These include vacuum cleaners. No, really. The opening level, and probably the only one you'll ever play if you're not silly enough to have committed yourself to reviewing this disaster, is set in a hotel. As the game opens, after an intro "movie" sequence slightly less convincing than those in a Carry On film, an employee is chasing you along – who knows why? – and thus requiring you to run away, leaping dextrously over said cleaning appliances as you go, or possibly sliding into them with great skill. From time to time you may need to open your eyes or engage your brain in order to make the jumps work, but please do accept my reassurances that this is only very rarely necessary. Most of the time it's a ridiculously boring, brainless hurdling race of the sort that early-1980s ZX Spectrum coders would have been embarrassed by.

Those who, for reasons unknown to science or indeed logic, stick with Home Alone 2 long enough to find themselves somewhere other than in the hotel will find a stunning transformation, with imaginatively designed locations that demand a pleasing degree of thought while also bringing a smile to your face once you figure them out. That's only when you've changed the cartridge, though; for the time being it's still dross. For example, should you go into the house in which the evil criminal masterminds are burgling, you will find a remarkably elaborate security system in which any number of booby-traps are rigged up for them, none of which actually do anything to protect the place. Until, that is, you arrive! Then, with the same level of razor-sharp wit seen so often before in this game, you can use the obvious combination of items in the obvious place (helpfully marked for you) with the obvious result of thwacking the thieves.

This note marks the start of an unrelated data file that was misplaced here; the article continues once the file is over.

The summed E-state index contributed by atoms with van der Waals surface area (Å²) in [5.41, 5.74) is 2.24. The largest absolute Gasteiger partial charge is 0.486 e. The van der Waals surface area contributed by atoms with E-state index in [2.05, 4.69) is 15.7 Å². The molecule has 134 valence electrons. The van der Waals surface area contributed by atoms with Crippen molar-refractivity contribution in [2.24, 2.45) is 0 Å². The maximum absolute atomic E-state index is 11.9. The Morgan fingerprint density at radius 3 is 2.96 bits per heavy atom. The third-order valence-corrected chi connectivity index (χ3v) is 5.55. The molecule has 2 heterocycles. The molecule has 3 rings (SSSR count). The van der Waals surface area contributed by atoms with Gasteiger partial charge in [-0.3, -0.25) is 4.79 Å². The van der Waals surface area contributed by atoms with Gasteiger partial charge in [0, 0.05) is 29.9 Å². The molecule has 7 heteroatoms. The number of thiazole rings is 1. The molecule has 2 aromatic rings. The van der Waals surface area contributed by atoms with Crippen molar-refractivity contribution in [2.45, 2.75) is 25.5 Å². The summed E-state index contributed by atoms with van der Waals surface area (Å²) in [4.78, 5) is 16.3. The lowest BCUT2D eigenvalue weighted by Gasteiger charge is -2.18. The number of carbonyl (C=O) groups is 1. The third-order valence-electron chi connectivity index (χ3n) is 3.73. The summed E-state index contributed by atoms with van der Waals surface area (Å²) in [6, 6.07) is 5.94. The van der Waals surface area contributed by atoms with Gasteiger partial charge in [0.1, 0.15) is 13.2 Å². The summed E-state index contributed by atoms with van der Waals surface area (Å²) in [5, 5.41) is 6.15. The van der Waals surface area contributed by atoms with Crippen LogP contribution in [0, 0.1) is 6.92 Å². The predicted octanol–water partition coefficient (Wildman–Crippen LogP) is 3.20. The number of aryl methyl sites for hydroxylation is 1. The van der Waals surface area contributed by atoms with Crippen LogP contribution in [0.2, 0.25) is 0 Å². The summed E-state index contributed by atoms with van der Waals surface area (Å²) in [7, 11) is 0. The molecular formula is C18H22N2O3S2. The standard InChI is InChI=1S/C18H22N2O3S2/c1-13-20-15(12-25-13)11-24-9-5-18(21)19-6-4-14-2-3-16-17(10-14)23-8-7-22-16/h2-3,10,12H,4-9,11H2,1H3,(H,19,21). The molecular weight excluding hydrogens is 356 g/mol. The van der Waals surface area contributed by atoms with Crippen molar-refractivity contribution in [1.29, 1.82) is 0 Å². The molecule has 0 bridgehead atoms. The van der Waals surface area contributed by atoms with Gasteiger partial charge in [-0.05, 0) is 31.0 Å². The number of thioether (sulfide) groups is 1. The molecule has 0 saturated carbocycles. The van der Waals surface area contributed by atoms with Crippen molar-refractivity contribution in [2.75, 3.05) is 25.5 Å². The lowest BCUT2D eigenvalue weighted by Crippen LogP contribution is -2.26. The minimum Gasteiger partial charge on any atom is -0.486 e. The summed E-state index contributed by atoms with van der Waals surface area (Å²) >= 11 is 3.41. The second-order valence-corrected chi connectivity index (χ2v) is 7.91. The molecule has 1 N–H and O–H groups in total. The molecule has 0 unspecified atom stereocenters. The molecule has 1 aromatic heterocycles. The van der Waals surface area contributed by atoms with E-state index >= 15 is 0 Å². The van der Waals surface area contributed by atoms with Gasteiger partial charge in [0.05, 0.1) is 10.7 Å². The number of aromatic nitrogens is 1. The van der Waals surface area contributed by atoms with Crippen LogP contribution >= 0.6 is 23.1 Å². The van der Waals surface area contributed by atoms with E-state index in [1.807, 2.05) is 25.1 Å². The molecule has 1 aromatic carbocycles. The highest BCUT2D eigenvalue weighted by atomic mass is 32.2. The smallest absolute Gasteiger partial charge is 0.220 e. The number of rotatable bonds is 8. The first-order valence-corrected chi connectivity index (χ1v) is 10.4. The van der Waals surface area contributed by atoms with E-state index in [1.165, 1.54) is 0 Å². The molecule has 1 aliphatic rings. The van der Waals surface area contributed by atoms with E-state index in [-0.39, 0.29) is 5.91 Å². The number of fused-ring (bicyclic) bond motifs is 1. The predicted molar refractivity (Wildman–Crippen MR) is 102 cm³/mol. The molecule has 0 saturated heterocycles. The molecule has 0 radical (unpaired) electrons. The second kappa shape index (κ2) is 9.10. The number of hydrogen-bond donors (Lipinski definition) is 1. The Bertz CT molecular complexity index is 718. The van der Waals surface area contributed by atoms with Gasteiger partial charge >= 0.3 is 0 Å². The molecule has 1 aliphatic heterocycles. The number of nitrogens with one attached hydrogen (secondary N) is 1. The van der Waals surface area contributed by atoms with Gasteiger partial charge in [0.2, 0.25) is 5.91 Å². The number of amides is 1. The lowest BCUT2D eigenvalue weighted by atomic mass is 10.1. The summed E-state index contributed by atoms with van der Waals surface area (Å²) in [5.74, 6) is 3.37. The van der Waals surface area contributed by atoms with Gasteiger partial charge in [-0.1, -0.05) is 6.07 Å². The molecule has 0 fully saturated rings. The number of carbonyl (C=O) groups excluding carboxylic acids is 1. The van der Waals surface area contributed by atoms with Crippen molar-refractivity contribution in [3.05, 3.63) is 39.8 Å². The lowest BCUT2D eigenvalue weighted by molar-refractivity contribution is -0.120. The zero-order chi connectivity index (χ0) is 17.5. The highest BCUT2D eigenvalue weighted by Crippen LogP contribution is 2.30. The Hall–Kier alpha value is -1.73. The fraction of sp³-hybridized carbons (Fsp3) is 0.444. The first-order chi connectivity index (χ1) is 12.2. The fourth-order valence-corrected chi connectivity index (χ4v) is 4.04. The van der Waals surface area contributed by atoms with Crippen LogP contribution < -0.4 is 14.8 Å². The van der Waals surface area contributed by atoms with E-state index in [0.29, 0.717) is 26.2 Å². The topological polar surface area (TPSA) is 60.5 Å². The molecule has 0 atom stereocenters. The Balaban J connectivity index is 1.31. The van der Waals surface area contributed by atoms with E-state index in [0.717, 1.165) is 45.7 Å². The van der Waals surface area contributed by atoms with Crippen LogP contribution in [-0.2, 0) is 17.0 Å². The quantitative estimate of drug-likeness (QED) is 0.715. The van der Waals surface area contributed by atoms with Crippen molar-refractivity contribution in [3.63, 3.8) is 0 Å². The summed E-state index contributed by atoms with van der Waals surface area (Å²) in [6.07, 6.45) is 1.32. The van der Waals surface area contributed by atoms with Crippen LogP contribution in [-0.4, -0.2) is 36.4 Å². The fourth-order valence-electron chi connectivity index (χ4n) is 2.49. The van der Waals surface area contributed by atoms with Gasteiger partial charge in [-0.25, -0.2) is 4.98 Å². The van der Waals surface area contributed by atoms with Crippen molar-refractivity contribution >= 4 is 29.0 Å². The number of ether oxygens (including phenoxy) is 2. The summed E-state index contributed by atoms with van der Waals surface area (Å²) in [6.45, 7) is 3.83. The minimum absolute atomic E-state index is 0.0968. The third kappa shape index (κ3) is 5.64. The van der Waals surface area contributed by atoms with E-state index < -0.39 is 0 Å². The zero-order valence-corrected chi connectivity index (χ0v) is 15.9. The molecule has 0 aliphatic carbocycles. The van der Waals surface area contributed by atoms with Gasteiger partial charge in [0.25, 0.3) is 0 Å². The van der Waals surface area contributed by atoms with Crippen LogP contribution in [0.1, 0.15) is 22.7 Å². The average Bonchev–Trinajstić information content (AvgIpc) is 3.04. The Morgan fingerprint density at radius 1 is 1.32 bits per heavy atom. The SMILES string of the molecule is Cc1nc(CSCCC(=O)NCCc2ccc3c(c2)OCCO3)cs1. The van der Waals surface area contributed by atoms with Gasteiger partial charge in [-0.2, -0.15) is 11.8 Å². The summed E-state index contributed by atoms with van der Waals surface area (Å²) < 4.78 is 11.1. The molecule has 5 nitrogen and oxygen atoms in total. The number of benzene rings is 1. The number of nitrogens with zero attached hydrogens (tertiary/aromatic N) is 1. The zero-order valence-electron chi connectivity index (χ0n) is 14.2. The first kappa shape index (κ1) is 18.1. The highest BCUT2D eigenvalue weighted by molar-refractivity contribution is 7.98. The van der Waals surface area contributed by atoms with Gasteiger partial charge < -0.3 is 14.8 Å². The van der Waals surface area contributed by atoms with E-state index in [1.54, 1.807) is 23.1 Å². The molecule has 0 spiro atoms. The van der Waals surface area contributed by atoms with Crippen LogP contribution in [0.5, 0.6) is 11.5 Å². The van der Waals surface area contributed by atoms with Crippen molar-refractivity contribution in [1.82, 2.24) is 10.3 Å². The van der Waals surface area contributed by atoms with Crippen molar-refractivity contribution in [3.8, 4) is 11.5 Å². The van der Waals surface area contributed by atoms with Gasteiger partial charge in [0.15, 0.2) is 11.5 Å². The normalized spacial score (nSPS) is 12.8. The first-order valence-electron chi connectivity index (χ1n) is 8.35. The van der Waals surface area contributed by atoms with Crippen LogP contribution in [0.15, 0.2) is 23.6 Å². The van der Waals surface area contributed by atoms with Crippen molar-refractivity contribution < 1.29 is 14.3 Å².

Oh good grief, I can't cope with talking about this abomination's gameplay a moment longer, so it's time I went on to the look and feel. You may remember Culkin's mighty scream from the first Home Alone movie. That sums up extremely well my reaction to the graphics Home Alone 2 serves up. They are truly, amazingly, spectacularly terrible. This is a 16-bit game, and we know from the likes of Mario that 16-bit consoles, despite being largely confined to two dimensions, can offer beautiful, colourful and immersive artwork. And what we get here is something else. No, not "something else" as in "astonishingly brilliant"; I mean the phrase literally. As in, it's not beautiful, or colourful, or immersive. Or artwork. The Kevin sprite looks like a roughly cut-out picture from a magazine that's been stuck on to the background with Pritt Stick. Who knows, maybe it was. And remember that hotel employee? He comes across like a lurching monster from a film Roger Corman rejected for being too cheesy.